Review: Giving Thanks 1621

Some thoughts on a slightly controversial children’s book.

Giving Thanks: The 1621 Harvest Feast by Kate Waters, photographs by Russ Kendall, in cooperation with the Plimoth Plantation.
Scholastic, New York, 2001.
Picture book, 40 pages.
Lexile:  620L  .
AR Level:  3.9 (worth 0.5)  .
NOTE:  There is another book by the same title but subtitled “A Native American Good Morning Message.”

A 1621 harvest feast as seen through the eyes of two boys, reenacted at Plimoth Plantation.

Giving Thanks 1621 Harvest Feast

I feel it’s important to note that this book is on the former Oyate’s List of Thanksgiving Books to Avoid.  That’s part of why I checked it out from the library instead of buying.  However, I couldn’t find any in-depth reviews, so I decided to look through it myself to see how suitable, if at all, this would be for teaching about the holiday.

Because this is one of the Oyate Books to Avoid, the format of this review will look rather different than most.  I decided to use the 11 Myths about Thanksgiving template to consider this book.  My overall thoughts will follow.   Continue reading “Review: Giving Thanks 1621”

Reivew: Hoodoo

“It felt like the world was spinning and I was hanging on, hoping I wouldn’t get thrown off and fall into darkness.” page 155

Hoodoo by Ronald L. Smith.
Clarion books, Houghton Mifflin Harcourt, New York, 2015.
MG historical fantasy/horror, 214 pages.
Lexile:  600L  .
AR Level:  4.2 (worth 6.0 points)  .

In small-town 1930s Alabama, Hoodoo Hatcher is an unmagical twelve year old born into a folk magic family.  It’s embarrassing enough to not be able to do a simple spell when your name is Hoodoo, but it could be downright dangerous when the Stranger comes to town looking for a boy with that name.

Hoodoo cover

Hoodoo is an incredibly unique book.  Which makes it memorable and interesting, but also a bit challenging to discuss.  How do you classify it?  Hoodoo is decidedly set in the past, and some elements are very evocative of the time and place.  But it’s also definitely a magical book.  The magical elements are not simply magical realism – spells have effects (although not flashy ones) and the existence and efficacy of hoodoo are generally accepted in the town.

There are many creepy aspects.  Astral projection occurs a few times, and messages and items are sent from beyond the grave.  Lives are in danger, people are possessed, cemeteries are dug up.  I find it challenging to classify MG horror since it’s so much less scary, but my sense is that this would mainly fall into horror, with aspects of historical and fantastical fiction that make it a good entry point for readers of those genres.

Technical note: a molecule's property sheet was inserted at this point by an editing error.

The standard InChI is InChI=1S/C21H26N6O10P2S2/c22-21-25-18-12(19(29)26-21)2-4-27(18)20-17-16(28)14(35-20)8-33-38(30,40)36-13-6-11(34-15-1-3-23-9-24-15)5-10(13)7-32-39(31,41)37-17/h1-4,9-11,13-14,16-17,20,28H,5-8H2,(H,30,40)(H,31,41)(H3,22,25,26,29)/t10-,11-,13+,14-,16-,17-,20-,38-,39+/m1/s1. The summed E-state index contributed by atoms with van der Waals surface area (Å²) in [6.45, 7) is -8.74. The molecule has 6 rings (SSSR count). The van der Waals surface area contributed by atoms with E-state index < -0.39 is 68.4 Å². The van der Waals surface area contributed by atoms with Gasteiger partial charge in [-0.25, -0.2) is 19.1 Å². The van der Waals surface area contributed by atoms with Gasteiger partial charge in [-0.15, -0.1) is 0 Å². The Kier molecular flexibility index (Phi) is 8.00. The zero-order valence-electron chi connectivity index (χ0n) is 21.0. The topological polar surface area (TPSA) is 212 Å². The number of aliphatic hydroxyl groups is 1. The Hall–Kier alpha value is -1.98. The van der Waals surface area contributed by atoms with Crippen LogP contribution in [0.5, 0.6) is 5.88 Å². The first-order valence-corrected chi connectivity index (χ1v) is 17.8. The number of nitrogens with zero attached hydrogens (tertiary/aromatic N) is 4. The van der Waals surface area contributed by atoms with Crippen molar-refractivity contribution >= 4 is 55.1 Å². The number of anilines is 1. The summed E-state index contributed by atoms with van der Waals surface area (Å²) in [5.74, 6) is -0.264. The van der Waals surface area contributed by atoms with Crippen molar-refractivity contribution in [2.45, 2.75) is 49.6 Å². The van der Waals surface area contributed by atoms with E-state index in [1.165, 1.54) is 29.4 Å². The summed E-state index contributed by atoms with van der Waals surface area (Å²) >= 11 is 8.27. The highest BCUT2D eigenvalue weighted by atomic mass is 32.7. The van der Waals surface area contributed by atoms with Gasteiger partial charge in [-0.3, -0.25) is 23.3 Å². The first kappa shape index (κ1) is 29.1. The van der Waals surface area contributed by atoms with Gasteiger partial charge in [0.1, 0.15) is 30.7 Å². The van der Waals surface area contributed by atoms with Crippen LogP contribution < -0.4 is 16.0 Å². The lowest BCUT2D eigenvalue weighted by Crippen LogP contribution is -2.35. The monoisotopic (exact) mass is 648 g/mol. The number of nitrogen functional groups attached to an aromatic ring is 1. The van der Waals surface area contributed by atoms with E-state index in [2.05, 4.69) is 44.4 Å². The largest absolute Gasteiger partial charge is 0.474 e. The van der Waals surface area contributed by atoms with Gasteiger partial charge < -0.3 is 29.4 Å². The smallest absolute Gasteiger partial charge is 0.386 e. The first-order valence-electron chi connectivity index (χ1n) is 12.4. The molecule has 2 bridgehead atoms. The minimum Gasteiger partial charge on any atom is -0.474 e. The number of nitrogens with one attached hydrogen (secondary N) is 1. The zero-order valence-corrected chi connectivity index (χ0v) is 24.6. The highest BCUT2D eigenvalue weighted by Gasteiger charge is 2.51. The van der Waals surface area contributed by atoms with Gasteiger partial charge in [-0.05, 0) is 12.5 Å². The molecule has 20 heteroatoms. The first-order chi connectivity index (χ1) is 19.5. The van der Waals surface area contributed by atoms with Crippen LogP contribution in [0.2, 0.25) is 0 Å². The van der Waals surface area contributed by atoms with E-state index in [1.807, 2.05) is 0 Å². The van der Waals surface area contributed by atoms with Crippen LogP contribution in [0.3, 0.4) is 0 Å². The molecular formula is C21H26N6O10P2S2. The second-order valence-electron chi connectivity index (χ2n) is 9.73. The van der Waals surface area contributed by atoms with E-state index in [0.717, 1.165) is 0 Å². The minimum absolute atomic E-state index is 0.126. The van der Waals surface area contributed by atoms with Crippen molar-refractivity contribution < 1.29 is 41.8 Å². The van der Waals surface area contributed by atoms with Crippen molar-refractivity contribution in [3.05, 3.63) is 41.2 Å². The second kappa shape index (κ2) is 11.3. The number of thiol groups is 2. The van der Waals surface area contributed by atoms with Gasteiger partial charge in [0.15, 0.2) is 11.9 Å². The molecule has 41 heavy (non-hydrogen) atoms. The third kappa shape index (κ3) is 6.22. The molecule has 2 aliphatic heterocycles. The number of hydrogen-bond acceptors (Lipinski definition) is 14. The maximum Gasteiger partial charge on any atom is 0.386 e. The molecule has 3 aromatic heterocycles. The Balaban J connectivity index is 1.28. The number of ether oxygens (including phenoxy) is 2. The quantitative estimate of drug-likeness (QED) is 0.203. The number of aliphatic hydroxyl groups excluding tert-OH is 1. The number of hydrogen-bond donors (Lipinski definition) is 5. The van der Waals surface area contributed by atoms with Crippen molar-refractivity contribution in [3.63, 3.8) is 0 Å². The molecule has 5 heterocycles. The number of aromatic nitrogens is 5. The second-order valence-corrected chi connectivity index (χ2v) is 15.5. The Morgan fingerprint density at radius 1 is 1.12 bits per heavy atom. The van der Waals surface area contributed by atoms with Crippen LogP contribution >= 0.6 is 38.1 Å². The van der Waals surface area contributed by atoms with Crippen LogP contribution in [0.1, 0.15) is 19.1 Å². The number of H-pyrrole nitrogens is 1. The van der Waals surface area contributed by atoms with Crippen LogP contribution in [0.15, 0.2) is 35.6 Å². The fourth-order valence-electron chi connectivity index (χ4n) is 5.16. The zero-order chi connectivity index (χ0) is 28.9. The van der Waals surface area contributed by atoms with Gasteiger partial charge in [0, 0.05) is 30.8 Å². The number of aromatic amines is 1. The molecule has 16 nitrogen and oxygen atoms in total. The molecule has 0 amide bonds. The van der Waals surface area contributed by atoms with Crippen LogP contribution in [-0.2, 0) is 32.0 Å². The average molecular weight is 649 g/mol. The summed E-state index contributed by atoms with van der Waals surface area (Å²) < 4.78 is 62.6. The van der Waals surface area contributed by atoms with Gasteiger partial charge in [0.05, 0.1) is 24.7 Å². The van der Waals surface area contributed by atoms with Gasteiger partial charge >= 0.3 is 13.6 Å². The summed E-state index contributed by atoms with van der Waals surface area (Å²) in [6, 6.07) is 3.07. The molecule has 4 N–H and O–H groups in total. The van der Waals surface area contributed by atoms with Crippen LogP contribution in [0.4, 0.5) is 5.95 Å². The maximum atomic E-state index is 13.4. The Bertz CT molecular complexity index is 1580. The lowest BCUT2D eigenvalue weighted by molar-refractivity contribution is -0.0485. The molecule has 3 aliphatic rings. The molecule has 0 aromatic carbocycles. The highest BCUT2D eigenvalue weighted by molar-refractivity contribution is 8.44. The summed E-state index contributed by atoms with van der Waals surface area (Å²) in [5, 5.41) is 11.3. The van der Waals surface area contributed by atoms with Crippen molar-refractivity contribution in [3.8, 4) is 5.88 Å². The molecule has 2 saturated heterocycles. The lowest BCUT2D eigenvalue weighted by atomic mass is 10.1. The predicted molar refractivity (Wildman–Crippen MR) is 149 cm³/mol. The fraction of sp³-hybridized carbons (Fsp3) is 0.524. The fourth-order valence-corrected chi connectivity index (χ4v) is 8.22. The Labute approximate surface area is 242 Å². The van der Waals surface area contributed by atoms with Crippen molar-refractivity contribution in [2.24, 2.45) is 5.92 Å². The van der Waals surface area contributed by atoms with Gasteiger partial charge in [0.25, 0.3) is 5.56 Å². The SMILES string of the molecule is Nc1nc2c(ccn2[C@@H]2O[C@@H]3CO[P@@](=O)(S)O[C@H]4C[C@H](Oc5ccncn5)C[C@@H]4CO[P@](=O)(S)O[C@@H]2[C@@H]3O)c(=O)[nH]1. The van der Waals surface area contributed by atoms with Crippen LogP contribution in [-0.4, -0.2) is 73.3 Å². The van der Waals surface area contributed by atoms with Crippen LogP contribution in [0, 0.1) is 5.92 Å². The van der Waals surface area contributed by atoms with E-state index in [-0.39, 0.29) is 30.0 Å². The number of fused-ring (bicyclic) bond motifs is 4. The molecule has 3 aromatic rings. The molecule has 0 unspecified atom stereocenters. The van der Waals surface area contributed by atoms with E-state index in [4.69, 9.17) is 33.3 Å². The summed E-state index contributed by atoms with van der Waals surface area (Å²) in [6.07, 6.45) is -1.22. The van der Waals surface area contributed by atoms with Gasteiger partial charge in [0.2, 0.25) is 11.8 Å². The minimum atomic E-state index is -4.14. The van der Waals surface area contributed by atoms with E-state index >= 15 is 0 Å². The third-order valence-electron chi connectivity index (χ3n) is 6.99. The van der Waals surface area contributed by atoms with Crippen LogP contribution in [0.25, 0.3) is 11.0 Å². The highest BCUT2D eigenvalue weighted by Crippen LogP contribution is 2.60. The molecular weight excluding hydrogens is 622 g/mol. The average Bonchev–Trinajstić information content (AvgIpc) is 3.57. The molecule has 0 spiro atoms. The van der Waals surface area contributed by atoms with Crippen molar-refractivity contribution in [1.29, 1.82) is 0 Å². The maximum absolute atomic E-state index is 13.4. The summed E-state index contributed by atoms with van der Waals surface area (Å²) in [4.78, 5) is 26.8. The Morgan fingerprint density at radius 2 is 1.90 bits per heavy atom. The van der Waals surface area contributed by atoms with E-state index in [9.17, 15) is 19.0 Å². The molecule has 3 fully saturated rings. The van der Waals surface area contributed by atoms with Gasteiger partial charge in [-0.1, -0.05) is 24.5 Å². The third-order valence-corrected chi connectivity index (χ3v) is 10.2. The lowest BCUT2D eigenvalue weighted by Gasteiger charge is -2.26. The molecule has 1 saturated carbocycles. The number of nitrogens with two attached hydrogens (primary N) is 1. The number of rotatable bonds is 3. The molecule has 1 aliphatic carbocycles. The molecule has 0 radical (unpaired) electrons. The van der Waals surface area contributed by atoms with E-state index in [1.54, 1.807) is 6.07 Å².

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Review: The Girl From Everywhere

“Though the distance from cabin to gangplank wasn’t more than twenty feet, I was protective of the ship. Slate had told me from a very young age not to talk to strangers about Navigation.” page 168

The Girl From Everywhere by Heidi Heilig.
Greenwillow Books, HarperCollins Publishers, New York, 2016.
Speculative fiction, 454 pages.
Lexile:  750L  .
AR Level:  5.2 (worth 13.0 points)  .
NOTE: This book is not suggested for MG readers despite the reading level.

Nix’s father is a Navigator who can travel to any place, real or imagined as long as he has a map for it, but he’s only obsessed with getting back to the one place he cannot reach – 1868 Honolulu, where Nix’s mother died.

The Girl From Everywhere cover

Now having read this book, I can finally fully appreciate why all of the reviews were so maddeningly vague.  This is, unfortunately, the type of book that you can’t discuss with any real depth unless you’ve read it, because to discuss anything interesting is to give away part of the action.

So I apologize in advance that you might find this review to also be maddeningly vague.  In a book where the majority of the setting and even the time frequently changes (and further changes amongst real and imagined places), the focus is rather on both the characterization and the action.  Both are fast-paced!

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Review: Fire from the Rock

“I have to suck up as much pride and dignity as I can while it’s there for me.” page 200

Fire from the Rock by Sharon Draper.
Speak, Penguin Group, New York, 2007.
YA historical fiction, 231 pages.
Lexile:  760L  .
AR Level:  5.0 (worth 9.0 points)  .

Sharon Draper detours from her usual realistic fiction for a historical novel set in 1957 during school integration at Little Rock.

Fire From the Rock cover resized